This section roughly describes what changes are done to elements in different modification types.
Most visual changes made in this modification are done by either generating the equivalent CSS in a
<style> (Modifications script), or by changing the inline style of the matched element (JS SDK).
The text changes are done by setting
innerText of the matched element, and the HTML changes (done in the Code tab) are done by setting
innerHTML of the element.
A word of caution when changing the content of elements
When you are changing either the text or the HTML content of an element, you should pay attention to selecting the deepest child node possible for the content that you want to edit. For example, if you want to change a few texts in your image carousel, try selecting the smallest text elements in the carousel and editing those instead of selecting the whole carousel element and changing its HTML.
The reason for this is that when you change the carousel's HTML, the SDK simply sets the element's
Similar to inserting a new content, moving existing content is done using
element.insertBefore with the existing elements on the webpage. Note that both the container CSS selector and the element CSS selector must return the same number of elements.
Depending on the selected mode, the matched element is either hidden using CSS styling, or removed from the DOM using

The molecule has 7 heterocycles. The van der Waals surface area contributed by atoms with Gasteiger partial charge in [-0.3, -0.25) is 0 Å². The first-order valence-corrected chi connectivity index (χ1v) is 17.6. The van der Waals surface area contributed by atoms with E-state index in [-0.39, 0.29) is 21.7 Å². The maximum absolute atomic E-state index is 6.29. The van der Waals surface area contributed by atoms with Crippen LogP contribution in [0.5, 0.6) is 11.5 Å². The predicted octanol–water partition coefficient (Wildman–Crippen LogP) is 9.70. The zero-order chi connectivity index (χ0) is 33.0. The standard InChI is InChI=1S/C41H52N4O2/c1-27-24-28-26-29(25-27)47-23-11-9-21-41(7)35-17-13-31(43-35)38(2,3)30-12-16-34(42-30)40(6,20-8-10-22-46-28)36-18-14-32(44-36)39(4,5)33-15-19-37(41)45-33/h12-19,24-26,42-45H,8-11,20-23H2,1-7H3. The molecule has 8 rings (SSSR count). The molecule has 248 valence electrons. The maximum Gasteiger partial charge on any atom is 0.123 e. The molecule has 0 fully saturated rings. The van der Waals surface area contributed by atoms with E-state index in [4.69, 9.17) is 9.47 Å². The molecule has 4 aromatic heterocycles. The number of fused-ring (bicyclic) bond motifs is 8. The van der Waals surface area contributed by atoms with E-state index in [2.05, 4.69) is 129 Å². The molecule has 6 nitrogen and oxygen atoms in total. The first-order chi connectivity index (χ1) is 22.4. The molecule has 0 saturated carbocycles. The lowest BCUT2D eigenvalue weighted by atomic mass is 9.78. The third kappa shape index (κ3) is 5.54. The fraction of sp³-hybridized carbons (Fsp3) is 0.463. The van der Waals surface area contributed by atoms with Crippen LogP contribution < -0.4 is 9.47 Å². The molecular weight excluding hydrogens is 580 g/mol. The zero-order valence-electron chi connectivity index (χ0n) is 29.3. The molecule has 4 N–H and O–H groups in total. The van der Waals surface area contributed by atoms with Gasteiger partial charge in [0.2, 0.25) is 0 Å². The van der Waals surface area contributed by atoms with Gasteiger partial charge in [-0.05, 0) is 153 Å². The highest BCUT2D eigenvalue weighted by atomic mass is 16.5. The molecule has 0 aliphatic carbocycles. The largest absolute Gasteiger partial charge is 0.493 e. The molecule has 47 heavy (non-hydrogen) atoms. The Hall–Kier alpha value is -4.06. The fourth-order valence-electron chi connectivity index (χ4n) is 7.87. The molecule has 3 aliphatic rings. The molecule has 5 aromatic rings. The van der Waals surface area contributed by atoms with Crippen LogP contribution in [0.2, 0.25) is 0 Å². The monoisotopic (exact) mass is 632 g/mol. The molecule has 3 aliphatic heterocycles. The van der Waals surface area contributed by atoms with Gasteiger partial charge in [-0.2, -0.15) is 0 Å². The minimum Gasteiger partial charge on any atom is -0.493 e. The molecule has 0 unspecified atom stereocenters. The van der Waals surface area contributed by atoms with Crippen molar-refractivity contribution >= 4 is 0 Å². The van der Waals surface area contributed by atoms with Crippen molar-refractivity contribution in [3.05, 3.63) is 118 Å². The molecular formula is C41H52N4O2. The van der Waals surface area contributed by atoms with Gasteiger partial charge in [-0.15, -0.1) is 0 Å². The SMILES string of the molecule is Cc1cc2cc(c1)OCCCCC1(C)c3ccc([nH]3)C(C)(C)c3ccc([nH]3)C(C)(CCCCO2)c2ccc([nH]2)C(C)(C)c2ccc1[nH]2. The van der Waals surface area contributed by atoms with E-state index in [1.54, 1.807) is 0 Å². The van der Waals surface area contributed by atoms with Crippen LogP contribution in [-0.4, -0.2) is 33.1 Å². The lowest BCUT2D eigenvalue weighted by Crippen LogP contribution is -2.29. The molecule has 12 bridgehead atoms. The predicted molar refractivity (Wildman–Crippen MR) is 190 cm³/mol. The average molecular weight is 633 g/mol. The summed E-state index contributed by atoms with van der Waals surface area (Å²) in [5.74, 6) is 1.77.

- immediately, before the page content is loaded – the modification is executed as soon as possible and pretty much ignores its element CSS selector. It is executed regardless of whether the selector matches any element on the page.
- on document ready event with all matched elements – the SDK or the Modifications script waits until the document is loaded (the
DOMContentLoadedevent is fired), then it selects elements using the modification's CSS selector and runs the script. You can use
this.elementsin the script to access the list of matched elements. The modification is executed regardless of whether the selector matches any element on the page (in that case,
this.elements === ).
- once for each matched element – this is a useful mode, which ensures that your script runs exactly once for each matched element. You can access
this.elementto get a reference to the matched element and do any modifications to it. Additionally, the Modifications script ensures that your script gets executed for any dynamic content on the webpage (because it has set up the
MutationObserver), so you can also use this to modify any elements that appear later on the webpage. This approach is also non-flickering – your script runs before the element is actually displayed to the user, so you can do any visual changes to it without flickering.
For each applied modification, the SDK / Modifications script stores an inverse of the modification in a so-called "revert queue". This queue is used whenever the experiment had to be reverted. For example, when the Experiments editor needs to refresh the preview (it needs to revert the previous experiment preview), or when you change pages in a single page application.
Custom run script revert function
Because the "Run script" modification is entirely your own code, we do not know how to revert it! You have to return an object with a
revertfunction from the script for everything to function corretly. Read more here.
Nearly all web personalization endpoints use compression except when decided that a payload is too small, then it’s not compressed. Furthermore, old experiments are also excluded from compression, specifically the “/campaigns/experiments/show” route. However, it’s important to highlight that we are in the process of phasing out these older experiments. New experiments do use compression (endpoint: /webxp/script/).
Updated 3 months ago